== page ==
TABLE OF CONTENTS
A Guide to the Hardeman (D. B.) Collection, 1934-1983
Politician and historian D. B. (Bernard) Hardeman (1914-1981) was born to D. Barnard and Sue (Pettus) Hardeman in Goliad, Texas. After graduating from the University of Texas (UT) and the University of Texas Law School (1938), Hardeman served as a U. S. Army officer in Europe during World War II. After the war, he managed the gubernatorial campaign of Homer Rainey. In 1950, Hardeman was elected to represent Grayson and Collin counties in the Texas House of Representatives. Two years later, he worked for the Stevenson-Sparkman presidential campaign in Texas. From 1958 to 1961, Hardeman was an assistant to Sam Rayburn. Later, he taught political science at Trinity College in Washington, D. C. and at the University of Texas at San Antonio. As the official biographer of Sam Rayburn, Hardeman co-wrote Rayburn: A Biography, completed after his death by Donald C. Bacon.
Source: “D. Barnard Hardeman.” Texas State Cemetery. Accessed September 1, 2011. http://www.cemetery.state.tx.us/pub/user_form.asp?pers_id=2465.
Personal papers, printed materials, and a photograph comprise the D. B. Hardeman Collection, 1934-1983, documenting his life and career. Four journals chronicle Hardeman’s daily activities in the 1960s. Personal papers contain correspondence, academic syllabi, class notes, essays, and an edited biographic text on Sam Rayburn. Printed materials include programs, ephemera, and newspaper articles, and other materials that reflect Hardeman’s interest in music, including lyric sheets, musical reference notes pamphlets, and clippings. Additionally, two envelopes from Sam Rayburn’s office have first day of issue Rayburn commemorative stamps (September 16, 1962).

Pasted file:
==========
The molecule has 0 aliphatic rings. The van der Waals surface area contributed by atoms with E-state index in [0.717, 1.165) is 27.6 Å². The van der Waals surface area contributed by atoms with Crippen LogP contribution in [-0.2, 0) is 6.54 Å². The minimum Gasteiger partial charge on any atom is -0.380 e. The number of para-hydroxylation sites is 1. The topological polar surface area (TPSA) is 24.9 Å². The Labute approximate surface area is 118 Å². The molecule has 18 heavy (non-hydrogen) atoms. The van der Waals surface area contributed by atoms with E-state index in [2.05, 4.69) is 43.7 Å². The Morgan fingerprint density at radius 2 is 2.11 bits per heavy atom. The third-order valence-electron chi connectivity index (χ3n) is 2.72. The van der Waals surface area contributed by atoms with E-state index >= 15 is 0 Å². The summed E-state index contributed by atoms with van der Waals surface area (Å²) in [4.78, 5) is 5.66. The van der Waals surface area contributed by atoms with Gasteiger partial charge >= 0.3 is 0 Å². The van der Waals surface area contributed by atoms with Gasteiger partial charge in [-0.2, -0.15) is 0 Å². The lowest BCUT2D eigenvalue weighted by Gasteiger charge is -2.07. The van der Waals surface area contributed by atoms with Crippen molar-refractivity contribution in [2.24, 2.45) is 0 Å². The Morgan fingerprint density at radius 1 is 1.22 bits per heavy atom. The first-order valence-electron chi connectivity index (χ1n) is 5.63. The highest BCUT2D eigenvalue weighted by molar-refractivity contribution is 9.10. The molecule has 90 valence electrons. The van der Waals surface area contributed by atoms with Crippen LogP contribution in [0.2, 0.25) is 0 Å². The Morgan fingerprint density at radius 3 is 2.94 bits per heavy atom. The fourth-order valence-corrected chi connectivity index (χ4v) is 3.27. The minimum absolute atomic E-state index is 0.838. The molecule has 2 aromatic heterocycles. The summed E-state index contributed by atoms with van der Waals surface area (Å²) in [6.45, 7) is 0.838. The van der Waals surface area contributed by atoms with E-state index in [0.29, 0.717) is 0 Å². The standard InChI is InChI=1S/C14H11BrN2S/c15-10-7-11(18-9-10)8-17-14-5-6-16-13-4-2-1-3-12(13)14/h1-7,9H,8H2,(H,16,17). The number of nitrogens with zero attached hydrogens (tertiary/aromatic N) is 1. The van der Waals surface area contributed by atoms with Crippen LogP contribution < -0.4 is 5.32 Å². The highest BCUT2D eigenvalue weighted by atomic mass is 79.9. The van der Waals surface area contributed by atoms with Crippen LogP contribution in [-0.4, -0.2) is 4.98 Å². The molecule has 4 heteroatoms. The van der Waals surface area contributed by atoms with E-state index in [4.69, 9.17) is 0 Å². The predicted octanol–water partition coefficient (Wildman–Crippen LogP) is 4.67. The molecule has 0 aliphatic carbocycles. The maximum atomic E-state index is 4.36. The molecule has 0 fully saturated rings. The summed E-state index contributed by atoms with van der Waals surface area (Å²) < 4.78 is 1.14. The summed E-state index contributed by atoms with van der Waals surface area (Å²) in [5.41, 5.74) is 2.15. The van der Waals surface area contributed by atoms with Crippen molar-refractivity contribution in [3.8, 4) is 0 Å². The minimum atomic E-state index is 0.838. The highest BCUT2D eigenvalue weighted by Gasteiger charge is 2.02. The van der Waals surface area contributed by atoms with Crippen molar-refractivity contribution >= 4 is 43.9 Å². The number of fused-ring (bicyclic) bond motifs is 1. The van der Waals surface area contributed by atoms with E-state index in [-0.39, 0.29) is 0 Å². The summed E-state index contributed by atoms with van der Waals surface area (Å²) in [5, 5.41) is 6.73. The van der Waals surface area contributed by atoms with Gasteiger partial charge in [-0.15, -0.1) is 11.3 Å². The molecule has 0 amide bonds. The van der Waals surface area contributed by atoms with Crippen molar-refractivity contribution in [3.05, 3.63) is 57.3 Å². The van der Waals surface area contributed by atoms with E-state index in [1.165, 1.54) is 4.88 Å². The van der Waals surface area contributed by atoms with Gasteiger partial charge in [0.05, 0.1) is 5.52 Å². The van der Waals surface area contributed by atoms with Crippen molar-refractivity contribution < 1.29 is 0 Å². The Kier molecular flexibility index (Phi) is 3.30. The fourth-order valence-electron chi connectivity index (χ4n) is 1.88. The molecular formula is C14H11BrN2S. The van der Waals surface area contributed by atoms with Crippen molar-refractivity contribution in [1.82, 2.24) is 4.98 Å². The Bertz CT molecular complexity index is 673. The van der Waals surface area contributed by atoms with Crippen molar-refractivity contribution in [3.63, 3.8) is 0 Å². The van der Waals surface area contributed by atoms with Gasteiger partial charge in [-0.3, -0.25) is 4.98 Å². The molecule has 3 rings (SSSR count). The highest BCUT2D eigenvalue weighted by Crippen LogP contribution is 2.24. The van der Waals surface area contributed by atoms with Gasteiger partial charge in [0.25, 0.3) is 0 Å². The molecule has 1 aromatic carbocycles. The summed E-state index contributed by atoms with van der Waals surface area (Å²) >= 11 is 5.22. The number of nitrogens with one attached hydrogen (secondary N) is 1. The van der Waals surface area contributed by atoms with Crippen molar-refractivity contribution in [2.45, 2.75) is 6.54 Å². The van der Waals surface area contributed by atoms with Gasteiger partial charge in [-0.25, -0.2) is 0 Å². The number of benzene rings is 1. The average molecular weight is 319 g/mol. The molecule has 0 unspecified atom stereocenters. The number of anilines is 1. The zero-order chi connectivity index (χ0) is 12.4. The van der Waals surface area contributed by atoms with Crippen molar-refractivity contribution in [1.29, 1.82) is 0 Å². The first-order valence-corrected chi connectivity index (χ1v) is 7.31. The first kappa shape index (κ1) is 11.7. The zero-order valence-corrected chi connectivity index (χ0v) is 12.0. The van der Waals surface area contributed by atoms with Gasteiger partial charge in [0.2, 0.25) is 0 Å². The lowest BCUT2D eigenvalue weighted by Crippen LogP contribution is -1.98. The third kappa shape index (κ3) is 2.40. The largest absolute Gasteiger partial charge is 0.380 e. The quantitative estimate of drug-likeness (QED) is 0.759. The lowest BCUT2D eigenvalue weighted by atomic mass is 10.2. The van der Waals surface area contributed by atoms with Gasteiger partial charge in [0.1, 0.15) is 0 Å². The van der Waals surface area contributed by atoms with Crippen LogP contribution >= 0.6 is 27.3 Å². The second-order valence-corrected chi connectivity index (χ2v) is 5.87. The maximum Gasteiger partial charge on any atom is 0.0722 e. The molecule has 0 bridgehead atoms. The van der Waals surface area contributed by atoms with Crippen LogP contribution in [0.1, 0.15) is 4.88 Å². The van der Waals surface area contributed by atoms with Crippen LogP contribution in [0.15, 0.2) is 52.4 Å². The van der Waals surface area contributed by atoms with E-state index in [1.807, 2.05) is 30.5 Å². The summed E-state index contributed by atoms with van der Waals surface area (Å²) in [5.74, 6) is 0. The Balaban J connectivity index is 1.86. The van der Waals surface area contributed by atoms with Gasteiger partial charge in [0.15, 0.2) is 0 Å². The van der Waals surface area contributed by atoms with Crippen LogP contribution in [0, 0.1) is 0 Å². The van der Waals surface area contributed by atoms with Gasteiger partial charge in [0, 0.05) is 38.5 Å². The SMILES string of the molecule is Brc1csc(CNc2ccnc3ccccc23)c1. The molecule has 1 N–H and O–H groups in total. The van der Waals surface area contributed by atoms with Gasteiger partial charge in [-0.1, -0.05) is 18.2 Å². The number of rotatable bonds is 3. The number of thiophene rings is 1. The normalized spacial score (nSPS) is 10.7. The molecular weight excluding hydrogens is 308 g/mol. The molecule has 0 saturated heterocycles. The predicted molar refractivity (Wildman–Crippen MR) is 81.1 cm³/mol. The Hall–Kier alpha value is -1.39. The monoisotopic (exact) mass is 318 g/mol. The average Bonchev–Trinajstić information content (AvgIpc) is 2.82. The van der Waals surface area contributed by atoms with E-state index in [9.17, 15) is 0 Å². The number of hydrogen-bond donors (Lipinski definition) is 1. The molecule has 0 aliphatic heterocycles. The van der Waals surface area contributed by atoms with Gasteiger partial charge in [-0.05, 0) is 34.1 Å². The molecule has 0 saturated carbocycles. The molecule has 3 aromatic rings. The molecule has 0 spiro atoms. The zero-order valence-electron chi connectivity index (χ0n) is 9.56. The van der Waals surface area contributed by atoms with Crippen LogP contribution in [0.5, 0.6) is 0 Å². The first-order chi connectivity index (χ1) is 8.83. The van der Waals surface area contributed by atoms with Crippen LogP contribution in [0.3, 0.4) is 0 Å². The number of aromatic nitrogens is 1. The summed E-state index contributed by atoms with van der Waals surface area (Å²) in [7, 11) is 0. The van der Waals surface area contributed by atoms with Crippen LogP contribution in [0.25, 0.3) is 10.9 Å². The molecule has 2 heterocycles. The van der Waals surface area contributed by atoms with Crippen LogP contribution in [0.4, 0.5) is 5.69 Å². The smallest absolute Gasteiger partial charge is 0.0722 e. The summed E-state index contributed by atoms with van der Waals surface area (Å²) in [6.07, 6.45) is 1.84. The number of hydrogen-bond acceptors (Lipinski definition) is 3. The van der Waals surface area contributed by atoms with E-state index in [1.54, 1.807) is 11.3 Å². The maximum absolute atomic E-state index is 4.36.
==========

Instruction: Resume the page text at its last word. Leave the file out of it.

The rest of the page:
This collection is open for research use.
D. B. Hardeman Collection, 1934-1983, Dolph Briscoe Center for American History, University of Texas at Austin.
This collection was processed by archives staff.
Subsequent revisions were made by Evan Usler, September 2011, and Amanda Reyes, November 2015.